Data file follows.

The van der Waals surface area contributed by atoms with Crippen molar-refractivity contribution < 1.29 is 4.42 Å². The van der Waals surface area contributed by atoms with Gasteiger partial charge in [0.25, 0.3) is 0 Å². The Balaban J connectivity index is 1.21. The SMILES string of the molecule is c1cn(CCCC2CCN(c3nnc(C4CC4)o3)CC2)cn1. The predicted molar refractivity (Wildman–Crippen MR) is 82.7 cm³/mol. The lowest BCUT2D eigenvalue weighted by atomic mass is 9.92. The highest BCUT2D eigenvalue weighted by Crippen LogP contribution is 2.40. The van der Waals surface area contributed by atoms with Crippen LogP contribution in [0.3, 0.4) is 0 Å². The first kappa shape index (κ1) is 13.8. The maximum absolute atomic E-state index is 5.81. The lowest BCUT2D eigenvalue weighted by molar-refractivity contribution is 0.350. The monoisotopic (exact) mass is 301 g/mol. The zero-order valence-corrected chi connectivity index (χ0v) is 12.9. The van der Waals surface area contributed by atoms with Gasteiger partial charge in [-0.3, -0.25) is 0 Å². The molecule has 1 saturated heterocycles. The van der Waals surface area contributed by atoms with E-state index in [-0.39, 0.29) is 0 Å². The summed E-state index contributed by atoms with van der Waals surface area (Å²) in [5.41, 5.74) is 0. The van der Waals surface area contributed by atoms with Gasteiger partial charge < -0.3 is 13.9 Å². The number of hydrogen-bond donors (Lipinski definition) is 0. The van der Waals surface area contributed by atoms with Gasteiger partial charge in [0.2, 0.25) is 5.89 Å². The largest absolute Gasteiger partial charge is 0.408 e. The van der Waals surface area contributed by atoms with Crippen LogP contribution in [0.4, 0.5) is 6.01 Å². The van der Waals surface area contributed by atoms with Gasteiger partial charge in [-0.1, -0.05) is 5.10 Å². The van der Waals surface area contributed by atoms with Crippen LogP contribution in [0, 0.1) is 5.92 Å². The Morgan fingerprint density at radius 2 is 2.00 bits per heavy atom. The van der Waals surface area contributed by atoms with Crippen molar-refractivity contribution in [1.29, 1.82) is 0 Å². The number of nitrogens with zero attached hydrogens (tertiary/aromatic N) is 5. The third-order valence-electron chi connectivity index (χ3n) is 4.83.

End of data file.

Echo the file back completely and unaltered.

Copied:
The van der Waals surface area contributed by atoms with Crippen molar-refractivity contribution < 1.29 is 4.42 Å². The van der Waals surface area contributed by atoms with Gasteiger partial charge in [0.25, 0.3) is 0 Å². The Balaban J connectivity index is 1.21. The SMILES string of the molecule is c1cn(CCCC2CCN(c3nnc(C4CC4)o3)CC2)cn1. The predicted molar refractivity (Wildman–Crippen MR) is 82.7 cm³/mol. The lowest BCUT2D eigenvalue weighted by atomic mass is 9.92. The highest BCUT2D eigenvalue weighted by Crippen LogP contribution is 2.40. The van der Waals surface area contributed by atoms with Crippen LogP contribution in [0.3, 0.4) is 0 Å². The first kappa shape index (κ1) is 13.8. The maximum absolute atomic E-state index is 5.81. The lowest BCUT2D eigenvalue weighted by molar-refractivity contribution is 0.350. The monoisotopic (exact) mass is 301 g/mol. The zero-order valence-corrected chi connectivity index (χ0v) is 12.9. The van der Waals surface area contributed by atoms with Gasteiger partial charge in [-0.3, -0.25) is 0 Å². The molecule has 1 saturated heterocycles. The van der Waals surface area contributed by atoms with E-state index in [-0.39, 0.29) is 0 Å². The summed E-state index contributed by atoms with van der Waals surface area (Å²) in [5.41, 5.74) is 0. The van der Waals surface area contributed by atoms with Gasteiger partial charge < -0.3 is 13.9 Å². The number of hydrogen-bond donors (Lipinski definition) is 0. The van der Waals surface area contributed by atoms with Gasteiger partial charge in [0.2, 0.25) is 5.89 Å². The largest absolute Gasteiger partial charge is 0.408 e. The van der Waals surface area contributed by atoms with Crippen LogP contribution in [0.4, 0.5) is 6.01 Å². The van der Waals surface area contributed by atoms with Gasteiger partial charge in [-0.1, -0.05) is 5.10 Å². The van der Waals surface area contributed by atoms with Crippen LogP contribution in [0, 0.1) is 5.92 Å². The Morgan fingerprint density at radius 2 is 2.00 bits per heavy atom. The van der Waals surface area contributed by atoms with Crippen molar-refractivity contribution in [1.29, 1.82) is 0 Å². The number of nitrogens with zero attached hydrogens (tertiary/aromatic N) is 5. The third-order valence-electron chi connectivity index (χ3n) is 4.83.